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July 10, 2009

Meteorite Man asks blog posters' help

"Meteorite Man" Steve Arnold is still looking for those key eyewitness reports that could point him toward any remnants of the July 6 Mason-Dixon Meteor that may have survived the fall to Earth.

Arnold has read through more than 100 comments from Weather Blog readers who saw or heard the meteor, and he's singled out more than 30 that were detailed enough to suggest that just a little more information might help point him to the impact zone.

That's Arnold below on Wednesday, kneeling in front of the Water Co. security apparatus that captured video of the meteor as it fell east of York, Pa. Monday morning. (Click here to see the video.)

The camera itself is the dark gray object attached to the bottom of the silver box. The videographer at right is TV producer Bob Melisso, who is filming Arnold's search on behalf of the Science Channel program "Meteorite Men."

Here's what he's asking for. And below his note are the names of the commenters he wants to hear from.

"For those of you that saw the fireball, please reply with the following details: Meteorite Man Steve Arnold     The address (including city and zip code) where you saw it?

    What direction you were facing when seeing it?

    If you were indoors, and saw it through a window, what direction the window was facing?

    What direction the fireball appeared to be heading from your perspective?

    If you saw the fireball burn out, could you pinpoint exactly (or close to) the direction it extinguished?

    Was there a landmark between you and the fireball that helped you positively pinpoint the direction it was from you when it quit burning? 

   If you heard a sonic boom, how long was it between seeing the light and hearing the sonic boom.    What other details that are relevant."

Please send the details directly to Steve at MeteorHntr@aol.com 

The WeatherBlog commenters he'd like to hear from are:

Siobhan, in West Chester, Pa.; M Gaines, in Lancaster, Pa.; Matt B, in Bel Air; Melissa Tillery, who was driving on I-70 near Hagerstown; Sam Luther, who was camping near Delta, Pa.; John, in rural northwest Harford, Co.; Diane, in Port Deposit; Chuck and Nikki, in Port Deposit;

Raquel, in Bergen County, N.J.; Nicole Green, in Pikesville; Myranda Warfield, in Jefferson; Mike and Julie, in Forest Hill; DJ, in Bel Air; Kimberly, in Forest Hill; DCD, in Littlestown, Pa.; Lisa Ewing, in Port Deposit; Karen Haney, in Hickory, north of Bel Air; Jenny Gresock, in Seven Valleys, Pa.;

Frank Memmo, in Churchville; Ashley Simpson, in Arnold; Chris, in Conowingo area of Cecil County; Kristen B., in Forest Hill; Dale, in Forest Hill; Tom D., who was southbound on I-83 in York, Pa.; Matt Bureau, in Greensburg, Pa.; Timothy Jones, in Philadelphia;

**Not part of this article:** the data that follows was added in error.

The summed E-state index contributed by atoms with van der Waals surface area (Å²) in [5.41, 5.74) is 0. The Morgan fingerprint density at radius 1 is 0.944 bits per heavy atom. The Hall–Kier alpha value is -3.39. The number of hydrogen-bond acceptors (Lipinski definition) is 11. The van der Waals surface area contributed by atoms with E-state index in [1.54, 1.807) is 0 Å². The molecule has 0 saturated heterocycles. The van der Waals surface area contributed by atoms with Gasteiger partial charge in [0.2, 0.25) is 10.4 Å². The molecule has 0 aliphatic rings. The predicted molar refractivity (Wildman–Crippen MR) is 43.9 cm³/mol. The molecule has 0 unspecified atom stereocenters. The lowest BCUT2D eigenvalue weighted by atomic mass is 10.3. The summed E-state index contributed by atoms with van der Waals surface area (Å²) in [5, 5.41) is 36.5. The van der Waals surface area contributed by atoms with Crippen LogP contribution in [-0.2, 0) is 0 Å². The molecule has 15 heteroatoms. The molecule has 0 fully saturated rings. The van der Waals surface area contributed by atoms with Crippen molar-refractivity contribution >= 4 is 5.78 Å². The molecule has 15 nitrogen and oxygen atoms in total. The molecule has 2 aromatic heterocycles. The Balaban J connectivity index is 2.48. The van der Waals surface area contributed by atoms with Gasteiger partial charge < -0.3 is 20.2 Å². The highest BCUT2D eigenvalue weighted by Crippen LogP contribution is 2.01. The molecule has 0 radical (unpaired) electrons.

Chelsea, in Forest Hill; Terry, in Earlesville; Sue, in White Marsh; and HC, who was southbound on I-83 near Glen Rock, Pa.

Thanks. We'll keep you posted on any progress in the meteorite hunt.

And while we're on the topic, NBC on Sunday night will air yet another movie about a meteor headed for the Earth, and beautiful scientists racing to save the planet. It's called, "Meteor," of all things, and it starts at 9 p.m. on WBAL Channel 11 in Baltimore.

Jason Alexander ("Seinfeld's" George Castanza) is among the cast.

Come back here after it's over and let's see how many scientific errors we can list.

(SUN PHOTO By Frank D. Roylance)

Posted by Frank Roylance at 10:31 AM | | Comments (1)
Categories: Sky Watching
        

Comments

well, i'm guessing there was no direct hit on a house like in park forest, il or west, texas. with all the vegetation it is hard to see the ground never mind a rock. better get that meteorite sniffing dog on the case. oh, and landowners, if something is found, call me. stimpson@gmaxx.us

Best wishes, don

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About Frank Roylance
This site is the Maryland Weather archive. The current Maryland Weather blog can be found here.
Frank Roylance is a reporter for The Baltimore Sun. He came to Baltimore from New Bedford, Mass. in 1980 to join the old Evening Sun. He moved to the morning Sun when the papers merged in 1992, and has spent most of his time since covering science, including astronomy and the weather. One of The Baltimore Sun's first online Web logs, the Weather Blog debuted in October 2004. In June 2006 Frank also began writing comments on local weather and stargazing for The Baltimore Sun's print Weather Page. Frank also answers readers’ weather queries for the newspaper and the blog. Frank Roylance retired in October 2011. Maryland Weather is now being updated by members of The Baltimore Sun staff
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